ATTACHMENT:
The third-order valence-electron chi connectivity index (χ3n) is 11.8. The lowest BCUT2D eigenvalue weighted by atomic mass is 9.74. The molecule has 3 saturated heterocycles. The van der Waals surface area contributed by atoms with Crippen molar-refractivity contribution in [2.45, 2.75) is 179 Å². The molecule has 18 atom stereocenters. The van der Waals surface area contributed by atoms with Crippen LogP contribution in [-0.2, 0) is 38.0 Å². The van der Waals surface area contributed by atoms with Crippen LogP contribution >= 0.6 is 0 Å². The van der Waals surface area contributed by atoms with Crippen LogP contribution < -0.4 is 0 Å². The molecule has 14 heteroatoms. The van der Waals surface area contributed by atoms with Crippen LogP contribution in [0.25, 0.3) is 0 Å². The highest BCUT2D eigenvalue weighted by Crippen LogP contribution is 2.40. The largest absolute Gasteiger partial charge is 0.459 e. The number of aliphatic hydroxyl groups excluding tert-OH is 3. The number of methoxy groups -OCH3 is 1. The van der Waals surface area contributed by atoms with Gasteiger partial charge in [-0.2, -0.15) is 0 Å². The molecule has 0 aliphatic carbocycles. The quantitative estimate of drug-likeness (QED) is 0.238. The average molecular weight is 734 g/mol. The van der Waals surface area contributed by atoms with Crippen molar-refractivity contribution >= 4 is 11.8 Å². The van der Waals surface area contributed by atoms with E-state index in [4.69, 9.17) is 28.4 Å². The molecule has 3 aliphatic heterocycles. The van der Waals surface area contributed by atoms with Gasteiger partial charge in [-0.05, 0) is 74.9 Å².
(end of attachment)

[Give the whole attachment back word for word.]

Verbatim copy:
The third-order valence-electron chi connectivity index (χ3n) is 11.8. The lowest BCUT2D eigenvalue weighted by atomic mass is 9.74. The molecule has 3 saturated heterocycles. The van der Waals surface area contributed by atoms with Crippen molar-refractivity contribution in [2.45, 2.75) is 179 Å². The molecule has 18 atom stereocenters. The van der Waals surface area contributed by atoms with Crippen LogP contribution in [-0.2, 0) is 38.0 Å². The van der Waals surface area contributed by atoms with Crippen LogP contribution >= 0.6 is 0 Å². The van der Waals surface area contributed by atoms with Crippen LogP contribution < -0.4 is 0 Å². The molecule has 14 heteroatoms. The van der Waals surface area contributed by atoms with Crippen LogP contribution in [0.25, 0.3) is 0 Å². The highest BCUT2D eigenvalue weighted by Crippen LogP contribution is 2.40. The largest absolute Gasteiger partial charge is 0.459 e. The number of aliphatic hydroxyl groups excluding tert-OH is 3. The number of methoxy groups -OCH3 is 1. The van der Waals surface area contributed by atoms with Gasteiger partial charge in [-0.2, -0.15) is 0 Å². The molecule has 0 aliphatic carbocycles. The quantitative estimate of drug-likeness (QED) is 0.238. The average molecular weight is 734 g/mol. The van der Waals surface area contributed by atoms with Crippen molar-refractivity contribution >= 4 is 11.8 Å². The van der Waals surface area contributed by atoms with E-state index in [4.69, 9.17) is 28.4 Å². The molecule has 3 aliphatic heterocycles. The van der Waals surface area contributed by atoms with Gasteiger partial charge in [-0.05, 0) is 74.9 Å².